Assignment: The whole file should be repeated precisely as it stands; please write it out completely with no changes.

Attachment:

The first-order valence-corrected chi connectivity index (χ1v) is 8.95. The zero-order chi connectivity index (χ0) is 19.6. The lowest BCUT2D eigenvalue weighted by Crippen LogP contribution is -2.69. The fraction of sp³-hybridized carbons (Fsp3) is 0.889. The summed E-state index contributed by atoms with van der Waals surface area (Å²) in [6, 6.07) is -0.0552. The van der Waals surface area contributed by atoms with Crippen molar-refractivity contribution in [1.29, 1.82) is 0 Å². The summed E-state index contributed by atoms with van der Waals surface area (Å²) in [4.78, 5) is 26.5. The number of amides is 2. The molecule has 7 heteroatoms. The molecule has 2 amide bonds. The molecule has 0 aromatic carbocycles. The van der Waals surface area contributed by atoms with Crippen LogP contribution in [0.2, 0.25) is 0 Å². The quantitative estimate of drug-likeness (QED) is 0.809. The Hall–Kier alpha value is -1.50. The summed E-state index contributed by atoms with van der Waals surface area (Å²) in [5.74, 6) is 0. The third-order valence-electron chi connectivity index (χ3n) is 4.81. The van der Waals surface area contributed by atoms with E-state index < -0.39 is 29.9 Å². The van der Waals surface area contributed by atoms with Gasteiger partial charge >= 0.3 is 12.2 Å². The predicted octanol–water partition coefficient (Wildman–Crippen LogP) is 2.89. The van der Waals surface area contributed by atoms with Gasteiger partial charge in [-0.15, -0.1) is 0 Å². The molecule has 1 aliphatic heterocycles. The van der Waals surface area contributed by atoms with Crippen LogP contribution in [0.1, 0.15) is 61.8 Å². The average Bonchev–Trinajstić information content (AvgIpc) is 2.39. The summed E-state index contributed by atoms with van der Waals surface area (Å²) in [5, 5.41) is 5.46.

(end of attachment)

The first-order valence-corrected chi connectivity index (χ1v) is 8.95. The zero-order chi connectivity index (χ0) is 19.6. The lowest BCUT2D eigenvalue weighted by Crippen LogP contribution is -2.69. The fraction of sp³-hybridized carbons (Fsp3) is 0.889. The summed E-state index contributed by atoms with van der Waals surface area (Å²) in [6, 6.07) is -0.0552. The van der Waals surface area contributed by atoms with Crippen molar-refractivity contribution in [1.29, 1.82) is 0 Å². The summed E-state index contributed by atoms with van der Waals surface area (Å²) in [4.78, 5) is 26.5. The number of amides is 2. The molecule has 7 heteroatoms. The molecule has 2 amide bonds. The molecule has 0 aromatic carbocycles. The van der Waals surface area contributed by atoms with Crippen LogP contribution in [0.2, 0.25) is 0 Å². The quantitative estimate of drug-likeness (QED) is 0.809. The Hall–Kier alpha value is -1.50. The summed E-state index contributed by atoms with van der Waals surface area (Å²) in [5.74, 6) is 0. The third-order valence-electron chi connectivity index (χ3n) is 4.81. The van der Waals surface area contributed by atoms with E-state index < -0.39 is 29.9 Å². The van der Waals surface area contributed by atoms with Gasteiger partial charge >= 0.3 is 12.2 Å². The predicted octanol–water partition coefficient (Wildman–Crippen LogP) is 2.89. The van der Waals surface area contributed by atoms with Gasteiger partial charge in [-0.15, -0.1) is 0 Å². The molecule has 1 aliphatic heterocycles. The van der Waals surface area contributed by atoms with Crippen LogP contribution in [0.1, 0.15) is 61.8 Å². The average Bonchev–Trinajstić information content (AvgIpc) is 2.39. The summed E-state index contributed by atoms with van der Waals surface area (Å²) in [5, 5.41) is 5.46.